“Concealing one’s face in certain public places” may soon be illegal, as Luxembourg’s cabinet has endorsed a ban. Pictured: Veiled women are seen in south London in November 2009. Image: Herry Lawford (CC BY 2.0)
The government has endorsed the proposed burqa ban in Luxembourg.
Ministers unanimously supported a draft bill that would forbid “concealing one’s face in certain public places” during a cabinet meeting on 26 July, according to a government statement.
The proposed legislation, which a Chamber of Deputies committee will now consider, would amend article 563 of the criminal code. Violators would be subject to fines between €25 and €250.
The new law has long been delayed while the Green justice minister, Félix Braz, worked out a compromise on the language of the bill. Among the adjustments was a change from banning the veil “in public” to “in certain places”, according to Paperjam.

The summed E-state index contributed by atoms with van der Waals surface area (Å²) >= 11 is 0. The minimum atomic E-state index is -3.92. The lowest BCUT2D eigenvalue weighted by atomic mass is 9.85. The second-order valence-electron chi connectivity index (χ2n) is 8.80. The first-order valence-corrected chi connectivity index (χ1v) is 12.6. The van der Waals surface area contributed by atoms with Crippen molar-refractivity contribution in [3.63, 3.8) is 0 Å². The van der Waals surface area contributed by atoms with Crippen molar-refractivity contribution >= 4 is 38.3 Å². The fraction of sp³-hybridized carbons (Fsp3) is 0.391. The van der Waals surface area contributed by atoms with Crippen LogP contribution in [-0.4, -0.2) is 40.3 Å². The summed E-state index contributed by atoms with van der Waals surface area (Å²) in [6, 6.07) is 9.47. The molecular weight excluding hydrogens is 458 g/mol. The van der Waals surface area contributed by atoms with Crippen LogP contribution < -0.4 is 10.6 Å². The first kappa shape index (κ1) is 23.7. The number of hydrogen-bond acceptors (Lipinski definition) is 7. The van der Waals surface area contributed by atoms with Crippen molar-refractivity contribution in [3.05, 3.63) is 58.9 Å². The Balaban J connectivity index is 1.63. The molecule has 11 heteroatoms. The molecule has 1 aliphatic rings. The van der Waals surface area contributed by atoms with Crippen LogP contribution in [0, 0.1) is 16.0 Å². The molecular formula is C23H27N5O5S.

In November 2015, Nicolas Schmit, the LSAP labour minister, said wearing a burqa was incompatible with Luxembourg society.
Under a draft law, bill 6909, introduced in November 2015, faces could only be covered up in public for medical or professional reasons, as part of sporting and cultural events, and during authorised demonstrations.
Someone who forced another person to wear a veil would be subject to a year in prison and a fine of between €251 and €25,000 under that proposed bill. Both prison and financial penalties would double if the victim was a minor.
That document was authored by the MPs Gilles Roth and Laurent Mosar, both of the CSV, and has been still listed on the docket of parliament’s legal committee since December 2015.
Article 563 of the criminal code currently forbids public nuisances, such as fortune-telling, damaging fences and telephone poles, throwing objects at people on the street, harassing animals, and begging, among other acts.